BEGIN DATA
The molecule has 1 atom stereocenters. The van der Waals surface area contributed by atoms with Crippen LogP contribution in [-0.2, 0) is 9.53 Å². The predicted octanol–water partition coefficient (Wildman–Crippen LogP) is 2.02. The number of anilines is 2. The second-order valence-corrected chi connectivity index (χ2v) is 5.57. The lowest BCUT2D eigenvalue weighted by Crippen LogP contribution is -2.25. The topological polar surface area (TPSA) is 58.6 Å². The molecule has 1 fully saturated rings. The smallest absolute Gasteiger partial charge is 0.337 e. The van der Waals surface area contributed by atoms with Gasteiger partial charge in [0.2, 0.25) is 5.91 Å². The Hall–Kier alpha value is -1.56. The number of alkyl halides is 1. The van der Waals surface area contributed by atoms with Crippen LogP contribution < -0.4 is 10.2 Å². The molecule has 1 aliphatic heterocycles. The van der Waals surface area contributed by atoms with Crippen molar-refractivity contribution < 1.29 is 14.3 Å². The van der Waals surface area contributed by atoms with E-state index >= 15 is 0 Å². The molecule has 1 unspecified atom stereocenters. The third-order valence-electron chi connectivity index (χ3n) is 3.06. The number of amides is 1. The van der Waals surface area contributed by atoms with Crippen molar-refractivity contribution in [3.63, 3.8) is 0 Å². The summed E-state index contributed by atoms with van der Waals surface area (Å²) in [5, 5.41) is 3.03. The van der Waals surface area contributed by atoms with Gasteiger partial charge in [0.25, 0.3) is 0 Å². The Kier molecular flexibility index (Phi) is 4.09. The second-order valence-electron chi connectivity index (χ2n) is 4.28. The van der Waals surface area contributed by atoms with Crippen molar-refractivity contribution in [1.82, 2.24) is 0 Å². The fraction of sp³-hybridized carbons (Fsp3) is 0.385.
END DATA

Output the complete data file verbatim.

The molecule has 1 atom stereocenters. The van der Waals surface area contributed by atoms with Crippen LogP contribution in [-0.2, 0) is 9.53 Å². The predicted octanol–water partition coefficient (Wildman–Crippen LogP) is 2.02. The number of anilines is 2. The second-order valence-corrected chi connectivity index (χ2v) is 5.57. The lowest BCUT2D eigenvalue weighted by Crippen LogP contribution is -2.25. The topological polar surface area (TPSA) is 58.6 Å². The molecule has 1 fully saturated rings. The smallest absolute Gasteiger partial charge is 0.337 e. The van der Waals surface area contributed by atoms with Gasteiger partial charge in [0.2, 0.25) is 5.91 Å². The Hall–Kier alpha value is -1.56. The number of alkyl halides is 1. The van der Waals surface area contributed by atoms with Crippen LogP contribution < -0.4 is 10.2 Å². The molecule has 1 aliphatic heterocycles. The van der Waals surface area contributed by atoms with Crippen molar-refractivity contribution < 1.29 is 14.3 Å². The van der Waals surface area contributed by atoms with E-state index >= 15 is 0 Å². The molecule has 1 unspecified atom stereocenters. The third-order valence-electron chi connectivity index (χ3n) is 3.06. The number of amides is 1. The van der Waals surface area contributed by atoms with Crippen molar-refractivity contribution in [3.63, 3.8) is 0 Å². The summed E-state index contributed by atoms with van der Waals surface area (Å²) in [5, 5.41) is 3.03. The van der Waals surface area contributed by atoms with Gasteiger partial charge in [0.25, 0.3) is 0 Å². The Kier molecular flexibility index (Phi) is 4.09. The second-order valence-electron chi connectivity index (χ2n) is 4.28. The van der Waals surface area contributed by atoms with Crippen molar-refractivity contribution in [1.82, 2.24) is 0 Å². The fraction of sp³-hybridized carbons (Fsp3) is 0.385.